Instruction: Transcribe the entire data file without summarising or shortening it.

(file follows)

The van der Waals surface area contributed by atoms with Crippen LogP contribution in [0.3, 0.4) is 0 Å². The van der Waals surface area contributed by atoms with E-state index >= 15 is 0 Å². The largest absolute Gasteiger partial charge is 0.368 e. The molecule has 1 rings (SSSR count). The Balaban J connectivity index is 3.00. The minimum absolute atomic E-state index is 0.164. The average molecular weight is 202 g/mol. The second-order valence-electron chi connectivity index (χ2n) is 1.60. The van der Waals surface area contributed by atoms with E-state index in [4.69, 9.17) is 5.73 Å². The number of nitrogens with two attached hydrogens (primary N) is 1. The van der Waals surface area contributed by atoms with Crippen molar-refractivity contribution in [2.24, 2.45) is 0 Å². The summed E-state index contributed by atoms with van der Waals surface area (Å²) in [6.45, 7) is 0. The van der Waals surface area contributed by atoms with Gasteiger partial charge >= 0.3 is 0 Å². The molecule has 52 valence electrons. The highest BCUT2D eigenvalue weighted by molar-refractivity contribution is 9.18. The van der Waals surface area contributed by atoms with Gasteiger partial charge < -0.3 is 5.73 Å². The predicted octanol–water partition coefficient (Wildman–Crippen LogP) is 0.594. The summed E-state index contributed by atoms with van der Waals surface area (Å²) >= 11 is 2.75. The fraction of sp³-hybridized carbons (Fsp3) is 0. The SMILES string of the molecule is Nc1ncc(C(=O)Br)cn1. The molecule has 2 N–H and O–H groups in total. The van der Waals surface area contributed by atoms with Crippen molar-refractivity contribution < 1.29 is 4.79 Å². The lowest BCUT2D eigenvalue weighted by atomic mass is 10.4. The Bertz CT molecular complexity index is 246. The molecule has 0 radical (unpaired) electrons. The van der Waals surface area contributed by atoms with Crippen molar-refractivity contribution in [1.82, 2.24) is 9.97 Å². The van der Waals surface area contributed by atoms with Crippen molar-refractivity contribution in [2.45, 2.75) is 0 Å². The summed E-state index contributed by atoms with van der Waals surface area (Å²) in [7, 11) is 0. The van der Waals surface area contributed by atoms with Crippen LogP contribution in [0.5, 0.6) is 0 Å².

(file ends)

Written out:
The van der Waals surface area contributed by atoms with Crippen LogP contribution in [0.3, 0.4) is 0 Å². The van der Waals surface area contributed by atoms with E-state index >= 15 is 0 Å². The largest absolute Gasteiger partial charge is 0.368 e. The molecule has 1 rings (SSSR count). The Balaban J connectivity index is 3.00. The minimum absolute atomic E-state index is 0.164. The average molecular weight is 202 g/mol. The second-order valence-electron chi connectivity index (χ2n) is 1.60. The van der Waals surface area contributed by atoms with E-state index in [4.69, 9.17) is 5.73 Å². The number of nitrogens with two attached hydrogens (primary N) is 1. The van der Waals surface area contributed by atoms with Crippen molar-refractivity contribution in [2.24, 2.45) is 0 Å². The summed E-state index contributed by atoms with van der Waals surface area (Å²) in [6.45, 7) is 0. The van der Waals surface area contributed by atoms with Gasteiger partial charge >= 0.3 is 0 Å². The molecule has 52 valence electrons. The highest BCUT2D eigenvalue weighted by molar-refractivity contribution is 9.18. The van der Waals surface area contributed by atoms with Gasteiger partial charge < -0.3 is 5.73 Å². The predicted octanol–water partition coefficient (Wildman–Crippen LogP) is 0.594. The summed E-state index contributed by atoms with van der Waals surface area (Å²) >= 11 is 2.75. The fraction of sp³-hybridized carbons (Fsp3) is 0. The SMILES string of the molecule is Nc1ncc(C(=O)Br)cn1. The molecule has 2 N–H and O–H groups in total. The van der Waals surface area contributed by atoms with Crippen molar-refractivity contribution < 1.29 is 4.79 Å². The lowest BCUT2D eigenvalue weighted by atomic mass is 10.4. The Bertz CT molecular complexity index is 246. The molecule has 0 radical (unpaired) electrons. The van der Waals surface area contributed by atoms with Crippen molar-refractivity contribution in [1.82, 2.24) is 9.97 Å². The van der Waals surface area contributed by atoms with Crippen molar-refractivity contribution in [2.45, 2.75) is 0 Å². The summed E-state index contributed by atoms with van der Waals surface area (Å²) in [7, 11) is 0. The van der Waals surface area contributed by atoms with Crippen LogP contribution in [0.5, 0.6) is 0 Å².